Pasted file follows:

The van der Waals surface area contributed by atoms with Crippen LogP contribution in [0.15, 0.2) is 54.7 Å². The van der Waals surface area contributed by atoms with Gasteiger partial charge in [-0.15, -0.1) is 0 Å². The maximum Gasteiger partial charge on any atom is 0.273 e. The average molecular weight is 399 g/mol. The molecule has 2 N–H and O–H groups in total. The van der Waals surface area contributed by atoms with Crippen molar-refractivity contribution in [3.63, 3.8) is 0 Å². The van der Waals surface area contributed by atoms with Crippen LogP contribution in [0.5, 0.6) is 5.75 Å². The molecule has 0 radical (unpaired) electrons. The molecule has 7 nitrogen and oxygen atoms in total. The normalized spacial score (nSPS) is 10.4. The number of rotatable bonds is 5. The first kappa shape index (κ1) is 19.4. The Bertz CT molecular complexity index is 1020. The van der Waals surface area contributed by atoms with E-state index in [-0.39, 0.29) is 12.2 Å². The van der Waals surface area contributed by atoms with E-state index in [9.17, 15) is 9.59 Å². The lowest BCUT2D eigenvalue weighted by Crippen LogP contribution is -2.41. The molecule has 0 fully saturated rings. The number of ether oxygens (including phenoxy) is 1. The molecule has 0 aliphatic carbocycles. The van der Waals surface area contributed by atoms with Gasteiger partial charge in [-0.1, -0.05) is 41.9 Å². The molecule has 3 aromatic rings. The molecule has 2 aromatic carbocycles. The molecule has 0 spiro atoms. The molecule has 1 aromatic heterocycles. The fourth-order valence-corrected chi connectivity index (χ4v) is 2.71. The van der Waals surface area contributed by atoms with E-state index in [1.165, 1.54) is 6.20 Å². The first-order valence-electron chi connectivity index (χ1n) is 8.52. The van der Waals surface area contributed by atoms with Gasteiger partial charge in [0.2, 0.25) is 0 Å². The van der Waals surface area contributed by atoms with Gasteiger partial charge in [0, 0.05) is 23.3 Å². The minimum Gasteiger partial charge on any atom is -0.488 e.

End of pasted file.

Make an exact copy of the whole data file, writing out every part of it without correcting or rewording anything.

The van der Waals surface area contributed by atoms with Crippen LogP contribution in [0.15, 0.2) is 54.7 Å². The van der Waals surface area contributed by atoms with Gasteiger partial charge in [-0.15, -0.1) is 0 Å². The maximum Gasteiger partial charge on any atom is 0.273 e. The average molecular weight is 399 g/mol. The molecule has 2 N–H and O–H groups in total. The van der Waals surface area contributed by atoms with Crippen molar-refractivity contribution in [3.63, 3.8) is 0 Å². The van der Waals surface area contributed by atoms with Crippen LogP contribution in [0.5, 0.6) is 5.75 Å². The molecule has 0 radical (unpaired) electrons. The molecule has 7 nitrogen and oxygen atoms in total. The normalized spacial score (nSPS) is 10.4. The number of rotatable bonds is 5. The first kappa shape index (κ1) is 19.4. The Bertz CT molecular complexity index is 1020. The van der Waals surface area contributed by atoms with E-state index in [-0.39, 0.29) is 12.2 Å². The van der Waals surface area contributed by atoms with E-state index in [9.17, 15) is 9.59 Å². The lowest BCUT2D eigenvalue weighted by Crippen LogP contribution is -2.41. The molecule has 0 fully saturated rings. The number of ether oxygens (including phenoxy) is 1. The molecule has 0 aliphatic carbocycles. The van der Waals surface area contributed by atoms with Gasteiger partial charge in [-0.1, -0.05) is 41.9 Å². The molecule has 3 aromatic rings. The molecule has 2 aromatic carbocycles. The molecule has 0 spiro atoms. The molecule has 1 aromatic heterocycles. The fourth-order valence-corrected chi connectivity index (χ4v) is 2.71. The van der Waals surface area contributed by atoms with E-state index in [1.165, 1.54) is 6.20 Å². The first-order valence-electron chi connectivity index (χ1n) is 8.52. The van der Waals surface area contributed by atoms with Gasteiger partial charge in [0.2, 0.25) is 0 Å². The van der Waals surface area contributed by atoms with Gasteiger partial charge in [0, 0.05) is 23.3 Å². The minimum Gasteiger partial charge on any atom is -0.488 e.